Shelby County

Elias J. Griffis

Male 1862 - 1957  (95 years)


Elias J. Griffis

"History of Shelby County, Ohio"
by A.B.C. Hitchcock; Sidney, Ohio; 1913
Richmond-Arnold Pub. Co.; Chicago, IL.
Page 664

     a lifelong resident of Shelby county, O. and a very prominent business man of Sidney, interested in many of the important enterprises of this section, was born in Cynthian township, Shelby county, March 8, 1862, and is a son of J. S. and Mary (Babylon) Grims.
     J. S. Griffis was born in Butler county, O., a son of Jacob and Rachel Griffis, who came to Shelby county when their son, J. S., was a boy and settled on the present site of the Loramie reservoir. J. S. Griffis engaged in the grain business at Dawson, O., in 1880, and was a well known business man. He was the first postmaster at that place. He died in 1964 at the age of seventy-two years. He married Mary Babylon, who was reared in Miami county, O., and died in 1905 at the age of sixty-eight years. Her parents were Daniel and Eliza Babylon, old residents of Miami county. To J. S. Griffis and wife four children were born: Warren A., who died of typhoid fever, in 1895, survived by a widow and one daughter, was in partnership with his brother, Elias J., in the grain business from 1887 until the time of death; Jennie E., who is the wife of E. T. Custolenborder, of Sidney; Wilson, who died in infancy; and Elias J.
     Elias J. Griffis was educated in the local schools and at Ada Normal and from 1880 to 1885 alternated teaching with school attendance and afterward was interested in the grain business at Dawson for several years. In 1887, in partnership with his older brother, Warren A., he purchased the grain business of Nutt Bros., operating an elevator known as the Old Stone Bridge Elevator. The Griffis brothers did an immense business both in coal and grain. In 1895 the old building was replaced by the present one, the new elevator being the best in this part of the state. The business was continued after the death of Warren A. Grims, the firm name being E. J. Griffis & Co. In 1898 a flour mill was erected with a capacity of ninety barrels, and Mr. Griffis continued to devote his time to this enterprise until 1904, when he sold out to E. E. Nutt.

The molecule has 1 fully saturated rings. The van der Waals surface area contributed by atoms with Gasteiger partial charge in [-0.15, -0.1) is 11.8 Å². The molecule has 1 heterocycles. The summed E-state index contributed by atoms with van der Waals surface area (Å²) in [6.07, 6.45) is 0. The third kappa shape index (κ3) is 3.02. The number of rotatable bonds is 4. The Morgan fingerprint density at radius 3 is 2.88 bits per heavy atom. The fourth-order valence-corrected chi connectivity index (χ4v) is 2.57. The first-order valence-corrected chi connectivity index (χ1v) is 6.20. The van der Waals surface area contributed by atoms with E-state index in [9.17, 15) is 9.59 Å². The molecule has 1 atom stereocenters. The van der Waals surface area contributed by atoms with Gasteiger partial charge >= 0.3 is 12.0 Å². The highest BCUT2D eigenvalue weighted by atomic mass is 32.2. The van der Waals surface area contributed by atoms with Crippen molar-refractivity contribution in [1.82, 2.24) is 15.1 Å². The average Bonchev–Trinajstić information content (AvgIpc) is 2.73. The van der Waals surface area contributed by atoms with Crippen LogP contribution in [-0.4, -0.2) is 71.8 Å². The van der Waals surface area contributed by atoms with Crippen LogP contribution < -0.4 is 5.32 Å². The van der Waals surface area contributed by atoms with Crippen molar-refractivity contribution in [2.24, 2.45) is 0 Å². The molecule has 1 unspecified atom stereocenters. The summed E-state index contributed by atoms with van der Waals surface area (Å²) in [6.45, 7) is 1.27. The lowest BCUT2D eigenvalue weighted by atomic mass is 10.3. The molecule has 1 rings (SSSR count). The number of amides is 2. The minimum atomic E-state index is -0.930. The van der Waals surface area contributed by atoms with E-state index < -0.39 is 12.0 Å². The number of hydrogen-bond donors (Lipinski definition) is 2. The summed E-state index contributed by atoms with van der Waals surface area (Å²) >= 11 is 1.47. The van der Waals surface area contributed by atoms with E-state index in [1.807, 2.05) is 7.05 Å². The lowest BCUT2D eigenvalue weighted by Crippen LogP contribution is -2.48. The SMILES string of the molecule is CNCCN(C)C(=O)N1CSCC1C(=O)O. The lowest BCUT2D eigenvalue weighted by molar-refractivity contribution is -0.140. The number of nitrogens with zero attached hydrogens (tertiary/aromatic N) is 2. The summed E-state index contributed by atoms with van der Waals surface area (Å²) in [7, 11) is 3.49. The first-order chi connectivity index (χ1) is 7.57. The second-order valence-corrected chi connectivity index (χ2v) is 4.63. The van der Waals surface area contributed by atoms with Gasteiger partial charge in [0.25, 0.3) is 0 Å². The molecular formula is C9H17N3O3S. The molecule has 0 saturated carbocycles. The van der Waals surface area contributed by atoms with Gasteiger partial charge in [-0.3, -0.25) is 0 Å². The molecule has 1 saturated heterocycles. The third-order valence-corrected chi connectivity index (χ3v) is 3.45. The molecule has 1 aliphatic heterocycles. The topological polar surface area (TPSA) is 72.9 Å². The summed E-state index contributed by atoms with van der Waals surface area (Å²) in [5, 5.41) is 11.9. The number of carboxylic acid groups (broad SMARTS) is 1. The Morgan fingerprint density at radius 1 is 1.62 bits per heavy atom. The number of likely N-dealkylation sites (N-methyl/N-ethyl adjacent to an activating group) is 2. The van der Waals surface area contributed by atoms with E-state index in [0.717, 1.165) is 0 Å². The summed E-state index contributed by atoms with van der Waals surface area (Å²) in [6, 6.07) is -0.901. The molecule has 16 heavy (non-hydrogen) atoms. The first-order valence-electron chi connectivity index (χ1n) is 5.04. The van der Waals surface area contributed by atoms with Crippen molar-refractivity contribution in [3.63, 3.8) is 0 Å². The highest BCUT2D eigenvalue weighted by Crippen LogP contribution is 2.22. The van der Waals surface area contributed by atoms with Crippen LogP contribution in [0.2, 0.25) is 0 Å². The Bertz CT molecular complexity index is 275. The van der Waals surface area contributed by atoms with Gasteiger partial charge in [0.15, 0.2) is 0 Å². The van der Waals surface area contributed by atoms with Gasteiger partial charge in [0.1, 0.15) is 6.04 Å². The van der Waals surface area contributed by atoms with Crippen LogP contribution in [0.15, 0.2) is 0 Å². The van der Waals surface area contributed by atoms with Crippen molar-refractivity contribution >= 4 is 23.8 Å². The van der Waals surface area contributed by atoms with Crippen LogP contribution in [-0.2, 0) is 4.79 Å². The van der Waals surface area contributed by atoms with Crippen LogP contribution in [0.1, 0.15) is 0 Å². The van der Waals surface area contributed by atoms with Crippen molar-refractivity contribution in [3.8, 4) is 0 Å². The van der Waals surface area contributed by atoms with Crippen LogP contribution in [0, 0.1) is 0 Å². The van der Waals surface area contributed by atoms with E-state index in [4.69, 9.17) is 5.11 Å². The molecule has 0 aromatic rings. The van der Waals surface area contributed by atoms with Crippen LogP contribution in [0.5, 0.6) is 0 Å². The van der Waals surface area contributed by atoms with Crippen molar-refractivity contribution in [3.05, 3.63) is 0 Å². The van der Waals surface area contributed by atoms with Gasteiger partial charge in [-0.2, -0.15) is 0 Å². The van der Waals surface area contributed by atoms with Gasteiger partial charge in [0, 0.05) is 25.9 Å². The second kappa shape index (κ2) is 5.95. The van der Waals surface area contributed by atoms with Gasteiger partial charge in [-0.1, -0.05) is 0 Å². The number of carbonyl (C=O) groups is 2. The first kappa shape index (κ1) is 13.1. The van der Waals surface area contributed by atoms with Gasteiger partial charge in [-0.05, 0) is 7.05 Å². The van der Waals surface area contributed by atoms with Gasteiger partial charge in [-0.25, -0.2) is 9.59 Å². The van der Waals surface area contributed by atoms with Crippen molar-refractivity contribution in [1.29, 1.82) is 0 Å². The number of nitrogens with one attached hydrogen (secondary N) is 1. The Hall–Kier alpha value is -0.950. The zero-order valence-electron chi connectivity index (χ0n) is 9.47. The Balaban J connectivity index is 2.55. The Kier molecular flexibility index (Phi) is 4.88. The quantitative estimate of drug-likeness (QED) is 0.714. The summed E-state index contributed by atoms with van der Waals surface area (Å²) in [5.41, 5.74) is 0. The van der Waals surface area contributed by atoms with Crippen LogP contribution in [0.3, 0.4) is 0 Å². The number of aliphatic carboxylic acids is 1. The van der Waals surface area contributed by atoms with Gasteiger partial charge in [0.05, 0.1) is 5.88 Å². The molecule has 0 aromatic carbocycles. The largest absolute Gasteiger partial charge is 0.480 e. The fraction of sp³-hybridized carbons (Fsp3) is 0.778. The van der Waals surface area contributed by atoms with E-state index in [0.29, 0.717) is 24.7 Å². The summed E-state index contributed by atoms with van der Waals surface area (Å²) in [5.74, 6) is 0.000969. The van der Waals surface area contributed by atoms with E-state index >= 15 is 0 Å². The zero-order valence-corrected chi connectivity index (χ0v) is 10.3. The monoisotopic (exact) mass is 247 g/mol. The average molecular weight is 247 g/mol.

A large number of the successful business enterprises of Sidney have had the fostering care of Mr. Griffis and his interest in many of these continues. He was one of the promoters and one of the first officers of the Commercial Club, serving as its second president; is a stockholder and director in the Sidney Tool Company; a stockholder and director of the Monarch Company; a stockholder in the Sidney Manufacturing Company, and, in association with W. E. Wenger, owns the Standard Clutch Company, of Sidney. In 1895 he entered the newspaper field, purchasing the old Sidney Journal, which was founded in 1832, and consolidated it with the Sidney Gazette, then owned by Mr. Williams, the new paper being issued as the Sidney Journal-Gazette, and during the four years that he remained connected with it, the policy of the paper was progressive and tended to assist in furthering the interests of this section. Mr. Griffis is first vice president of the Shelby County Building & Loan Association, and he also owns two fine farms in his native county.
     In 1888, Mr. Griffis was married to Miss Rhoda V. Boyle, a daughter of S. H. and Elizabeth Boyle, old residents of Cynthian township, and they have one son, Forest H. The latter was educated at Sidney and is shipping clerk for the Sidney Tool Company. He married Miss Mabel Struble and they have a handsome residence at No. 119 Walnut street, Sidney.
     In his political affiliation Mr. Griffis has been an active republican but has never sought political honors, accepting only membership on the board of health, in which office he has served with efficiency for the past twelve years. Both he and wife are members of the Presbyterian church. The only fraternal organization with which he has ever identified himself is the Improved Order of Red Men. Mr. Griffis is largely a self-made man, his success having been mainly the result of his own unaided efforts.

Owner/SourceSubmitted by: Diana (Souders) Smith
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